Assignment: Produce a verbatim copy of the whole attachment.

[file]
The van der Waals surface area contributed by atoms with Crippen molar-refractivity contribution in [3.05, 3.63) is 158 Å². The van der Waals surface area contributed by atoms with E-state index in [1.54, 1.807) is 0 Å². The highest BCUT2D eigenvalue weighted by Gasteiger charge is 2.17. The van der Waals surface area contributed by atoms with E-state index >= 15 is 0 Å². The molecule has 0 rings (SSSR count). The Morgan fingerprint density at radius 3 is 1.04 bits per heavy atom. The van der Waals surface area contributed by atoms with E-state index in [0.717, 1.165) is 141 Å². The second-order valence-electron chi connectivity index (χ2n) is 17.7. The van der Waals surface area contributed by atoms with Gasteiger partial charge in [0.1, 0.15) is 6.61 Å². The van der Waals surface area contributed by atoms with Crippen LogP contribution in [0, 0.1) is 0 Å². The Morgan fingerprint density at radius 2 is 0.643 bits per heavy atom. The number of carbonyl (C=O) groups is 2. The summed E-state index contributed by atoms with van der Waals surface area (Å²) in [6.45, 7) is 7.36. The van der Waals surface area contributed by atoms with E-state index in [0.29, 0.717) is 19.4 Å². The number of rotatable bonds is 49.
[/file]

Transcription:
The van der Waals surface area contributed by atoms with Crippen molar-refractivity contribution in [3.05, 3.63) is 158 Å². The van der Waals surface area contributed by atoms with E-state index in [1.54, 1.807) is 0 Å². The highest BCUT2D eigenvalue weighted by Gasteiger charge is 2.17. The van der Waals surface area contributed by atoms with E-state index >= 15 is 0 Å². The molecule has 0 rings (SSSR count). The Morgan fingerprint density at radius 3 is 1.04 bits per heavy atom. The van der Waals surface area contributed by atoms with E-state index in [0.717, 1.165) is 141 Å². The second-order valence-electron chi connectivity index (χ2n) is 17.7. The van der Waals surface area contributed by atoms with Gasteiger partial charge in [0.1, 0.15) is 6.61 Å². The van der Waals surface area contributed by atoms with Crippen LogP contribution in [0, 0.1) is 0 Å². The Morgan fingerprint density at radius 2 is 0.643 bits per heavy atom. The number of carbonyl (C=O) groups is 2. The summed E-state index contributed by atoms with van der Waals surface area (Å²) in [6.45, 7) is 7.36. The van der Waals surface area contributed by atoms with E-state index in [0.29, 0.717) is 19.4 Å². The number of rotatable bonds is 49.